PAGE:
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Fiduciary rule closes some conflict-of-interest loopholes
DOL regulation requires investment advisers to act in clients’ best interests, not their own.
Is your financial adviser working in your best interests?
He or she is now, based on the U.S. Department of Labor’s implementation of the “fiduciary rule” last June.
DOL’s ruling closes some “loopholes” in previous legislation while requiring that investment advisers — accountants, brokers and financial planners — become fiduciaries who are now responsible to provide retirement advice in the best interest of their clients.
Although many assume the primary goal of an investment adviser is to provide the best advice for their clients, the Employee Retirement Income Security Act of 1974 (ERISA) contained loopholes that allowed some financial advisers to advise in their own best interests rather than their clients.
According to the DOL’s Employee Benefits Security Administration (EBSA), the previous regulation became law at a time when there weren’t 401(k) plans, individual retirement accounts (IRA) or rollover of plan assets from ERISA-protected plans to IRAs.
In short, EBSA allowed advisers who were not fiduciaries to “not disclose and have limited liability under federal pension law for any harms resulting from the advice they provide.”
Nonfiduciaries could give imprudent and disloyal advice; steer plans and IRA owners to investments based on their own, rather than their customers’ financial interests; and act on conflicts of interest in ways that would be prohibited if the same persons were fiduciaries, which was stated in the original final rule by the EBSA.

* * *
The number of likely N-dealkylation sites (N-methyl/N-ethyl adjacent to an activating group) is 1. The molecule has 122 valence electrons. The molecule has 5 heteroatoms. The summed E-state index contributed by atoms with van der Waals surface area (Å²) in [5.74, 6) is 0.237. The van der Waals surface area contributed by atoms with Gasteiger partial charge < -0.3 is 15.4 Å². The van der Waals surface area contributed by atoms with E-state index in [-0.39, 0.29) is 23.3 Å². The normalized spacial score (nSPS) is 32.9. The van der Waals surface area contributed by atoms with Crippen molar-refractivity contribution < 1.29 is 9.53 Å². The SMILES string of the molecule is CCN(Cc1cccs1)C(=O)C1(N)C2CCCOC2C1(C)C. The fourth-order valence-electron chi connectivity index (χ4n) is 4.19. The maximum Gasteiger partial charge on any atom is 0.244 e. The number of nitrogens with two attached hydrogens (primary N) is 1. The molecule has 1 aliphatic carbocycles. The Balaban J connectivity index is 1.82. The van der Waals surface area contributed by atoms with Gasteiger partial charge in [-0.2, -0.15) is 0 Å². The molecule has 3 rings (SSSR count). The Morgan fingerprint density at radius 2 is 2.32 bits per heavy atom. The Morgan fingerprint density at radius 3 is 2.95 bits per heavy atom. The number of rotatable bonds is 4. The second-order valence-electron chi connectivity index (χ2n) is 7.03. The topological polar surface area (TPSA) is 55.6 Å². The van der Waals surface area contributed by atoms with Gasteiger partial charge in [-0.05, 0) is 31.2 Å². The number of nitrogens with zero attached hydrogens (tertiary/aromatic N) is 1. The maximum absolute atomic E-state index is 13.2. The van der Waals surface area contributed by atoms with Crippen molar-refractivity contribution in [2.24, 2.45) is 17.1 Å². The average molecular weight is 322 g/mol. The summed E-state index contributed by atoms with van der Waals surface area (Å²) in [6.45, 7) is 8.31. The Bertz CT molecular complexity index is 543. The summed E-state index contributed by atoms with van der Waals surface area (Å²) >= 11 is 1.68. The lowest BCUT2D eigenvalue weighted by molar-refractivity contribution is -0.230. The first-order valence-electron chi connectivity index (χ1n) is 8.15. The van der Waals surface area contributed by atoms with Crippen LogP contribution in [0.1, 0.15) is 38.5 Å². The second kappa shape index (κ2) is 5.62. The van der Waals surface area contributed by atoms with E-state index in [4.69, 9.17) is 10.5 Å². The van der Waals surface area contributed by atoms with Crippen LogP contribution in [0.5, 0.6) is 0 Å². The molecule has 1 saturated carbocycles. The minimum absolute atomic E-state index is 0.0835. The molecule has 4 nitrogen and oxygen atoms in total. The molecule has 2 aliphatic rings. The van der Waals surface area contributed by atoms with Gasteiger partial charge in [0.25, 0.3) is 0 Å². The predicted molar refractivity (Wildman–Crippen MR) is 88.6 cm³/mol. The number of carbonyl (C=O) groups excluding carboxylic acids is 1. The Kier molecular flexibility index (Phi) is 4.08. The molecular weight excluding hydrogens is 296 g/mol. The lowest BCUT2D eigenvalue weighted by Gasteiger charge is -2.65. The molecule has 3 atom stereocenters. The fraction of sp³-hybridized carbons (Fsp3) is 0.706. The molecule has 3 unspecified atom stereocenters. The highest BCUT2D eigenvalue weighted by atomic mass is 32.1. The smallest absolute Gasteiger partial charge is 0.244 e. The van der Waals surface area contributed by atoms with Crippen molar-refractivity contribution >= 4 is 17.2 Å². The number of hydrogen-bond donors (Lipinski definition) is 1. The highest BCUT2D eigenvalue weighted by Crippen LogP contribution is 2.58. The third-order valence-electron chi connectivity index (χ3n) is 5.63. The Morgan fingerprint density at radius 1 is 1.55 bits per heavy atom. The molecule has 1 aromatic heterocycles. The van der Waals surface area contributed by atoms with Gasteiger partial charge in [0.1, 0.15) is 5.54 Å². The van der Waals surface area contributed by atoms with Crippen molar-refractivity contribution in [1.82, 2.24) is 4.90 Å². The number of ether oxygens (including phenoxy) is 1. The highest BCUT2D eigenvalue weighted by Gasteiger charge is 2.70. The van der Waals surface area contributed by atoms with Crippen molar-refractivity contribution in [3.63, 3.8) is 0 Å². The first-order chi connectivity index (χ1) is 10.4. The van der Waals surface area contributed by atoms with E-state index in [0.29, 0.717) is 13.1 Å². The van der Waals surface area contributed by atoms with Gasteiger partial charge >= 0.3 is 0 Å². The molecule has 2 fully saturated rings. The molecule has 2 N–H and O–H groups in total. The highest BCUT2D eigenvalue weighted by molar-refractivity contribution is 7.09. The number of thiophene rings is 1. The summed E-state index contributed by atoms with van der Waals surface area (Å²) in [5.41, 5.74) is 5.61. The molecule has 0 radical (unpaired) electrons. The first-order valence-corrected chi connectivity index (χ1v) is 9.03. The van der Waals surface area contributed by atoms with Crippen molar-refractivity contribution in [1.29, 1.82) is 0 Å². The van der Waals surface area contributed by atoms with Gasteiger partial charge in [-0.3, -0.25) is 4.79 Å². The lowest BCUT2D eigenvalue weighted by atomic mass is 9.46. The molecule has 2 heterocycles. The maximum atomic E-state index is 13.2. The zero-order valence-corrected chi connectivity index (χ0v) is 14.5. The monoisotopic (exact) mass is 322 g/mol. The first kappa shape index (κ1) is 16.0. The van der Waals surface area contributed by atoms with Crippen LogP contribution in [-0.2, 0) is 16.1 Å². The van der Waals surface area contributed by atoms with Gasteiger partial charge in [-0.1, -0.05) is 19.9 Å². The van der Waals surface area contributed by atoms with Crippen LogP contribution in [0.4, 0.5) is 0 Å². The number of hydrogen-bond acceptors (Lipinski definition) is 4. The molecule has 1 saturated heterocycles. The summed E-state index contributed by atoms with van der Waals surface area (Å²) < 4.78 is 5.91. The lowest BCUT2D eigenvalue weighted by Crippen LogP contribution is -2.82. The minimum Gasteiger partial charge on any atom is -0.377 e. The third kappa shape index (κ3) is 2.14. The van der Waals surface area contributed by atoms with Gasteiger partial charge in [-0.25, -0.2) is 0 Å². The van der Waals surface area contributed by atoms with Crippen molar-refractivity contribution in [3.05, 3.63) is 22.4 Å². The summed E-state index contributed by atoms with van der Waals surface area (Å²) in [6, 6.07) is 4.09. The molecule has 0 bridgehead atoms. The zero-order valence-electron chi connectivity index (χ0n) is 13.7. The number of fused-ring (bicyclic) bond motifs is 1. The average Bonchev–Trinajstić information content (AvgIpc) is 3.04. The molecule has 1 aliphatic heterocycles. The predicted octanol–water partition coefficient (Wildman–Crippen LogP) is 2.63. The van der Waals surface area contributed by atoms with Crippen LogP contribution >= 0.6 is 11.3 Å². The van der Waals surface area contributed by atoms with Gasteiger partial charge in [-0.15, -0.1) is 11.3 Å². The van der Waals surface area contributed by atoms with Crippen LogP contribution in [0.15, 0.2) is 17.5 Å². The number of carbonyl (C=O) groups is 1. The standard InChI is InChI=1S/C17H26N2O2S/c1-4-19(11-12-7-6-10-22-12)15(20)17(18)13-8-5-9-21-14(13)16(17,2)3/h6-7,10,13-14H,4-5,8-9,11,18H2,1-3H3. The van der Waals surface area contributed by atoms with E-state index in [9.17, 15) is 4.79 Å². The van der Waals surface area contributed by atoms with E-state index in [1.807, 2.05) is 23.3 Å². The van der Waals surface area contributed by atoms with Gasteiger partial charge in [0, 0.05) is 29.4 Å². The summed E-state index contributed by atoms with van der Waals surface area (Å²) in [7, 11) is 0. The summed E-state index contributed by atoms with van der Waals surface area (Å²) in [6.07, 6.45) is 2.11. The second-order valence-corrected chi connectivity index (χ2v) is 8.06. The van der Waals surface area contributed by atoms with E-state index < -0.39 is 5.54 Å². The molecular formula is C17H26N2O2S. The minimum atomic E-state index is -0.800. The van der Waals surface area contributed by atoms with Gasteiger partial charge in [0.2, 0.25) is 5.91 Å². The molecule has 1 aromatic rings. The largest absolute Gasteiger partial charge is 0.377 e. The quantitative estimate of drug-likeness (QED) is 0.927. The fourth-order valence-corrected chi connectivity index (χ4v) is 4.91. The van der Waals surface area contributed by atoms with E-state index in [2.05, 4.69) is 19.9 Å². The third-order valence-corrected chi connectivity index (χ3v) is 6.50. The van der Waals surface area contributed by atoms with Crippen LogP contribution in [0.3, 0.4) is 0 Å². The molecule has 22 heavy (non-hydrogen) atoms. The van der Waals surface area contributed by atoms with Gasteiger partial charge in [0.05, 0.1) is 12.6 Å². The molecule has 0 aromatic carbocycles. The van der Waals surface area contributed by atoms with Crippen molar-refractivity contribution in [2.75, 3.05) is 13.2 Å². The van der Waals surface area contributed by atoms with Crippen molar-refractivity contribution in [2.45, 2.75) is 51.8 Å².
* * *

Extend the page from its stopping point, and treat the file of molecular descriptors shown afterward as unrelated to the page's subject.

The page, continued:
Now, ERISA replaced those rules with the fiduciary rule, which is aimed at erasing the risk of conflict of interest so advisers can better serve their clients.
Michael Markey, an investment adviser at Kentwood-based Legacy Financial Network, said the new rule will hold the firm, not the adviser, liable for monetary penalties when an adviser is in-violation of their fiduciary responsibilities.
“This is leading toward custodians offering fewer funds and investment choices to clients,” Markey said. “It will be easier for the firms to monitor client-orientated processes with fewer choices available to the adviser. It's easier to say the adviser did not have a conflict of interest when the adviser only has three choices to offer clients rather than 300.
“The problem with this is that the three choices could all be very poor choices, but the conflict of interest is removed since the rule stipulates an adviser, essentially, can only be conflicted with offering what he or she has available within their product offerings.”
To limit the risk of fiduciaries' liability, the U.S. Securities and Exchange Commission announced Feb. 12 a Share Class Selection Disclosure Initiative. The initiative encourages fiduciaries to disclose any conflicts of interest.
According to the SEC, a conflict of interest may emerge when an adviser receives compensation (either directly or indirectly through an affiliated broker-dealer) for selecting a more expensive mutual fund share class for a client when a less expensive share class for the same fund is available and appropriate. The SEC said that conflict of interest must be reported.
All investment advisers have until July 2019 to fully implement the fiduciary rule.
Philip Streng, a financial adviser for Edward Jones in Grand Rapids, said it won’t take his company that long.
He said even before the fiduciary rule was enacted, it was a “common rule” at his firm that all advisers put their clients first.
“I can only speak about my experience of 21 years at Edward Jones, we’ve always put our clients’ best interests first,” Streng said. “That is a staple of our firm. Now, I would say the Department of Labor is formally establishing this rule and with that there is a certain expectation of a documentation process that was not in place for most of the industry prior to that.”